Pattaya has never experienced anything like it before. There is an eerie feeling that everything is not normal.
The famous resort city, as we have come to know and love it, seems to have totally ceased to exist, at least for now.
Businesses have shut down, bars across the city are closed, beaches are empty and tourist hotspots are all shuttered.
Alcazar, Pattaya’s famous theatre that normally sees busloads of tourists each night, filling up thousands of seats, is now closed down.
Alcazar Cabaret Show executive Pawin Phettrakul was quoted as saying, “Our organization has halted business 100%. Pattaya is a tourist city, we rely mostly on them. The whole city is affected by the virus,”
Another famous Pattaya landmark, Walking Street, is a ghost town. Normally this would be the high season with the Songkran holiday eagerly awaited by residents and tourists alike. Instead the tourist dependent city is empty.
Indeed, whilst Thailand as a whole relies on tourism for around 12 per cent of its GDP, Pattaya’s reliance on tourism is almost total.
It is not only the tourist hotspots that are affected. The property business is at a standstill, retail is all but closed down and all of the other businesses that make Pattaya the vibrant city that it is, have temporarily ceased trading.
Roy Fu Wanlong, a business owner in Pattaya, was quoted as saying, “I would say that this is the worse that has ever hit Pattaya. And, during the past two to three weeks, so much businesses has already folded, has already [gone] bankrupt, closed down due to the coronavirus.”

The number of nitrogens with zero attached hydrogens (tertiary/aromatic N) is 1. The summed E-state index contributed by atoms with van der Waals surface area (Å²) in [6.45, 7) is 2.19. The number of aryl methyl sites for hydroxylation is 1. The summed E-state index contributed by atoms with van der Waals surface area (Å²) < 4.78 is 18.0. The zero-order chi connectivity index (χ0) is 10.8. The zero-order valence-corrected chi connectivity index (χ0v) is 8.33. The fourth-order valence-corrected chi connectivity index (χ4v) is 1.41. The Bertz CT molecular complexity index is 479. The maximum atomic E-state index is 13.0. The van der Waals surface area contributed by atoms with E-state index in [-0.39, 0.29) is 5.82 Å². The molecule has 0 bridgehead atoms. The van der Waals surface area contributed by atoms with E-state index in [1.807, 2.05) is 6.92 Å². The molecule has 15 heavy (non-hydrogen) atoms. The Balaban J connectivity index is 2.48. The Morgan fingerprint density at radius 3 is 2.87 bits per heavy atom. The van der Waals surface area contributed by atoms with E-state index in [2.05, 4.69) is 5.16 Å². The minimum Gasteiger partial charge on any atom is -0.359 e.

Last year Pattaya saw 15 million visitors and was successful in attracting families and business conference participants amongst its many guests. This year, visitor numbers will likely be down to just a trickle.
Yet everyone knows that the shutdown seen in Pattaya is a necessary evil.
China is a case in point. The lockdown there appears to have worked in containing the coronavirus because it was rapidly deployed and was strictly enforced. China has a population of more than 1 billion people. Unhindered, the virus could have infected hundreds of millions of people.
Some countries like the United States arguably may have left it too late and are dealing with a problem that is thousands of times bigger than it might have been if strong early measures were imposed.
Everyone in Pattaya knows that, as painful as the current situation is, it is the only way to protect the city in the long run.